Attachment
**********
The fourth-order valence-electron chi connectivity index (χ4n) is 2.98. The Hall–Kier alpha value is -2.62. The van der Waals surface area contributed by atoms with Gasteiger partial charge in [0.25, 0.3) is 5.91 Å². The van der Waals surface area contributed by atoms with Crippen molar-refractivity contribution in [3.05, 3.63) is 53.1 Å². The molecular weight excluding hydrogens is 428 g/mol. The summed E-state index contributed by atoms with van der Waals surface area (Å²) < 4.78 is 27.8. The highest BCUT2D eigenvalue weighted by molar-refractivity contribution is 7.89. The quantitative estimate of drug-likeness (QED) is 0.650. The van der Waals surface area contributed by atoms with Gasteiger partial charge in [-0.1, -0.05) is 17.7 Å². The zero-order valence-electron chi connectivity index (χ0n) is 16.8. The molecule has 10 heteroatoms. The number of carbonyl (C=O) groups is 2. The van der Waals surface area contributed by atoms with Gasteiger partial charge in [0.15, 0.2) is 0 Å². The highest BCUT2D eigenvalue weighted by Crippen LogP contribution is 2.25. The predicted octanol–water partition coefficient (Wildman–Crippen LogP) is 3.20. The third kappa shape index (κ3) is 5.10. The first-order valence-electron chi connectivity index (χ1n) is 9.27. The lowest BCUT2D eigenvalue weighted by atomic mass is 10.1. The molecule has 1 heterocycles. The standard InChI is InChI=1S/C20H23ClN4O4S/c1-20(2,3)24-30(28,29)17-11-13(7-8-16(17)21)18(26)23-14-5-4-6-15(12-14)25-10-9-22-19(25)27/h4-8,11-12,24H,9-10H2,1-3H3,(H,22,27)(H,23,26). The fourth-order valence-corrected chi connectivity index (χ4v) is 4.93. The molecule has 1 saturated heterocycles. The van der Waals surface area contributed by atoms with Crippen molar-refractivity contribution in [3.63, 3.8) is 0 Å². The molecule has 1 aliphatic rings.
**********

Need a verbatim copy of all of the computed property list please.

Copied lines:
The fourth-order valence-electron chi connectivity index (χ4n) is 2.98. The Hall–Kier alpha value is -2.62. The van der Waals surface area contributed by atoms with Gasteiger partial charge in [0.25, 0.3) is 5.91 Å². The van der Waals surface area contributed by atoms with Crippen molar-refractivity contribution in [3.05, 3.63) is 53.1 Å². The molecular weight excluding hydrogens is 428 g/mol. The summed E-state index contributed by atoms with van der Waals surface area (Å²) < 4.78 is 27.8. The highest BCUT2D eigenvalue weighted by molar-refractivity contribution is 7.89. The quantitative estimate of drug-likeness (QED) is 0.650. The van der Waals surface area contributed by atoms with Gasteiger partial charge in [-0.1, -0.05) is 17.7 Å². The zero-order valence-electron chi connectivity index (χ0n) is 16.8. The molecule has 10 heteroatoms. The number of carbonyl (C=O) groups is 2. The van der Waals surface area contributed by atoms with Gasteiger partial charge in [0.15, 0.2) is 0 Å². The highest BCUT2D eigenvalue weighted by Crippen LogP contribution is 2.25. The predicted octanol–water partition coefficient (Wildman–Crippen LogP) is 3.20. The third kappa shape index (κ3) is 5.10. The first-order valence-electron chi connectivity index (χ1n) is 9.27. The lowest BCUT2D eigenvalue weighted by atomic mass is 10.1. The molecule has 1 heterocycles. The standard InChI is InChI=1S/C20H23ClN4O4S/c1-20(2,3)24-30(28,29)17-11-13(7-8-16(17)21)18(26)23-14-5-4-6-15(12-14)25-10-9-22-19(25)27/h4-8,11-12,24H,9-10H2,1-3H3,(H,22,27)(H,23,26). The fourth-order valence-corrected chi connectivity index (χ4v) is 4.93. The molecule has 1 saturated heterocycles. The van der Waals surface area contributed by atoms with Crippen molar-refractivity contribution in [3.63, 3.8) is 0 Å². The molecule has 1 aliphatic rings.